falling as fallen-upon mid-fall.                               

Drops just amply to hear,                            

scantly such so that impacts dry                    

before spaces between connect.

Not too much, yet just enough                          

to linger with and within                                      

without the want for more,

for more than enough.                                                 


Light rain landing on light rain landing.                       

Rain between rain’s between,                                    

forming course mid-fall, fall-formed,                  

following through its follow-through                                        


leaf to leaf to loam to the ever silent                             

symphony of the seed, the sweetest

brutalities of the seed’s destitchery.                               


Rain and the scent of rain and the taste of rain                              

slides round and down partly parted lips

to fall to, land amid, and settle with(in)                                                                                   

what buried’s soil of making and taking,                                                                   

tilling the grave’s cradle of what was –

          existing as is,

          becoming what come.           


Of the hundred things I wanted to say,                                   

nothing came out of my mouth.                                                             

After that came after that, and after that                               

came the day cradled in soft though ceaseless                                 


When the conceptual of what was unutterable 

became such silence said, 

the cosmos collapsed and reconfigured 

into the gloss of a miscellany of intentions.  

Jeff Graham, Walnut Creek, California

Andrena Zawinski, Monterey Morning at Del Monte Beach



Find the strings

Ride the gleaming scales of the fish

blazing melon, gold, scarlet

nocturnal sapphire

before vanishing into the ocean at dawn.

Mooring the dreamless

dream remembering in tow

listen to the tides of morning.

The fishtail reveals its secret.

Awake to awaken

In waves of shimmering water,

The mystical call of the whale 



Find the strings.

Debra Darby, New Hope, Minnesota 

Maja Trochimczyk, Sunset Beach


CSPS is pleased to present the Featured Poet for Poetry Letter No. 2 of 2022. Frederick Livingston lives in Mendocino, California and often writes about the natural world that surrounds us. The following poems have been previously published in other journals: “Gnat Creek” – Garfield Lake Review, Spring 2020; “Pear Blossom” – Bacopa Literary Review, October 2021 and "Changing Names" - Writers Resist, March 2022.


three blue jays

take flight from limbs

of red alder

just as my eyes

alight on them

let me never say

I made up a poem

but if I listen

I might catch a few

and write them down

before they elope

with the boundless sky

Maja Trochimczyk, Boundless Sky


after how many years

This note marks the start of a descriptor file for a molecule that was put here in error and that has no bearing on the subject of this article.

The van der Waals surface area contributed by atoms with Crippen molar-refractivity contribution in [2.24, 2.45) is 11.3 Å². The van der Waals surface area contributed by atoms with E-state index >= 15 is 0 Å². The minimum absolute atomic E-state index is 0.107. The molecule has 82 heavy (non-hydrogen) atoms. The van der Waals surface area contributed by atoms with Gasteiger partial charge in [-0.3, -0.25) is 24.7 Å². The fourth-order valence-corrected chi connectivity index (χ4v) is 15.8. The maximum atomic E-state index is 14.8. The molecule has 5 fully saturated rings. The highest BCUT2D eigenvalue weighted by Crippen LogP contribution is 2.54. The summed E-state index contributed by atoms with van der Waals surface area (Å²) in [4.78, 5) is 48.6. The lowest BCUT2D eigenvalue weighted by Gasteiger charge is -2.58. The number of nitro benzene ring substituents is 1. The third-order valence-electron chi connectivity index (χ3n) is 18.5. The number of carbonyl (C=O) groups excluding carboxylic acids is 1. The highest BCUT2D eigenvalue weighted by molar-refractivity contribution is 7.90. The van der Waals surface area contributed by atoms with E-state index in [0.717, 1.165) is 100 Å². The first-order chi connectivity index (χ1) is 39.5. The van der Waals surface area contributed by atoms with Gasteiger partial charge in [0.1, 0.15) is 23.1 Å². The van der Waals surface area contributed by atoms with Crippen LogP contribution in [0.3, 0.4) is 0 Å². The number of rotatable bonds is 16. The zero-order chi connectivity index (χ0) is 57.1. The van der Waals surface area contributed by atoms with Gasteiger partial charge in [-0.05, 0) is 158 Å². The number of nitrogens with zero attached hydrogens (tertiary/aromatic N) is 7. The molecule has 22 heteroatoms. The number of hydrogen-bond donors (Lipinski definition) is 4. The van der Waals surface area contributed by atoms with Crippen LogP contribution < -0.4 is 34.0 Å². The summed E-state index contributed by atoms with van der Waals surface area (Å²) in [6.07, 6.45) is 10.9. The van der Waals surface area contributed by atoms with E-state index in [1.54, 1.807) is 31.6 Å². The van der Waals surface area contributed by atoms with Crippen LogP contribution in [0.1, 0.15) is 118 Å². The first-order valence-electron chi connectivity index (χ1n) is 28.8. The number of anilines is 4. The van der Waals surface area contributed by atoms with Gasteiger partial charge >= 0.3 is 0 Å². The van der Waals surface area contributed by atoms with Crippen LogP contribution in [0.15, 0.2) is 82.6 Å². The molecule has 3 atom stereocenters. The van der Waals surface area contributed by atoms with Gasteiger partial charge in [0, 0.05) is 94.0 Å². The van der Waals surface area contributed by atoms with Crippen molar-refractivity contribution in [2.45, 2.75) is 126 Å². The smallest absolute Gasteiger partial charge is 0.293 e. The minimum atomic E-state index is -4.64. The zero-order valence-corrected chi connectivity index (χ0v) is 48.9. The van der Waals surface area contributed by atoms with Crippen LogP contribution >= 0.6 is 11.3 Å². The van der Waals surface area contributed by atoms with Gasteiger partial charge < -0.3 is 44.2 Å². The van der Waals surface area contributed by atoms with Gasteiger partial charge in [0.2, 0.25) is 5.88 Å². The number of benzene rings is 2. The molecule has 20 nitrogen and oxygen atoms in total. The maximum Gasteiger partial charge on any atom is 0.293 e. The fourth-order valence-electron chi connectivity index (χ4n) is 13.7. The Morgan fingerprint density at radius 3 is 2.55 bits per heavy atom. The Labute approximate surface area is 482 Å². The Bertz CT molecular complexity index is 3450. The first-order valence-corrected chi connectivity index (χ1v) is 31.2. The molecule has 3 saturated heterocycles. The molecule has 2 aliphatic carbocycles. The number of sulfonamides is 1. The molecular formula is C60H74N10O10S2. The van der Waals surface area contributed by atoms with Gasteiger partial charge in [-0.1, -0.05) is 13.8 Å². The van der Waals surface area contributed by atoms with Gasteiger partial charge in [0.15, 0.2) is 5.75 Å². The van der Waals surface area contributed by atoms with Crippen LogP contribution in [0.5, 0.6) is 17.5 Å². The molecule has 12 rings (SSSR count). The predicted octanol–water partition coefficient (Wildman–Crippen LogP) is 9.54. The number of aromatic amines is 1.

does “drought” erode

into expected weather?

and then what name

when the rains do come

startling the hard earth

the exhausted aquifers?

we’ll sing to the deep wells

the quieted fire and clean sky

“winter” brittle in our mouths

holding vigil for rivers elders

insects lovers lost forever

when will grieving season begin?

what one word could walk

between delight of sun

hungry skin and unease 

in receiving unseasonable gifts?

what of the breath we held 

together as cold certainty melted

whispering “who burns this turn?”

when the broken record

record breaking 

dips into new palettes 

for our purple summers

cycles tighten

into teeth clenched

against unwavering anxiety.

in which season do we open

our jaws lungs ears hearts

speak our fears

how it feels to be alive 

on Earth still 

blooming and unraveling

naming petals 

as the wind claims them?

Maja Trochimczyk, Tree Spring in White


this tree could be dead

or dreaming

dark gnarled bark

ringed in rows

of holes where

long-flown birds

searched for worms

in depths of winter...

until sudden flush

of blooms consume

lichen-crusted branches

with white five-petal

promises of summer

swollen eat-me sweets

well before

glee-green leaves

greet sun

spun into sugar

proving dreams

precede the means

where is fear

of late-season frost

shattering this frail unfurling?

where are the rations

siloed inside against

lingering winter?

here instead is

chirping of birds returning

laughter-yellow daffodils erupting

at the tree’s feet

and a question

whispered low on cold breeze:

what would the world look like

if all of us had such courage

to offer our most tender selves

not only when spring is certain

but when we can no longer bear

our hunger for a more fruitful Earth?

Maja Trochimczyk, Sun Stream


This is no

imperceptible wind showing its course

in shifting smoke rising

from our fire

No this is

plunge into river bringing mountains

down to show us

what cold is

This is no

opalescent dew collecting on

artist conk underbellies

No this is

fistfuls of bright huckleberries

ornamenting the understory

This is no 

subtle poem

No this is 

waking up in your arms

Maja Trochimczyk, Mountain Lake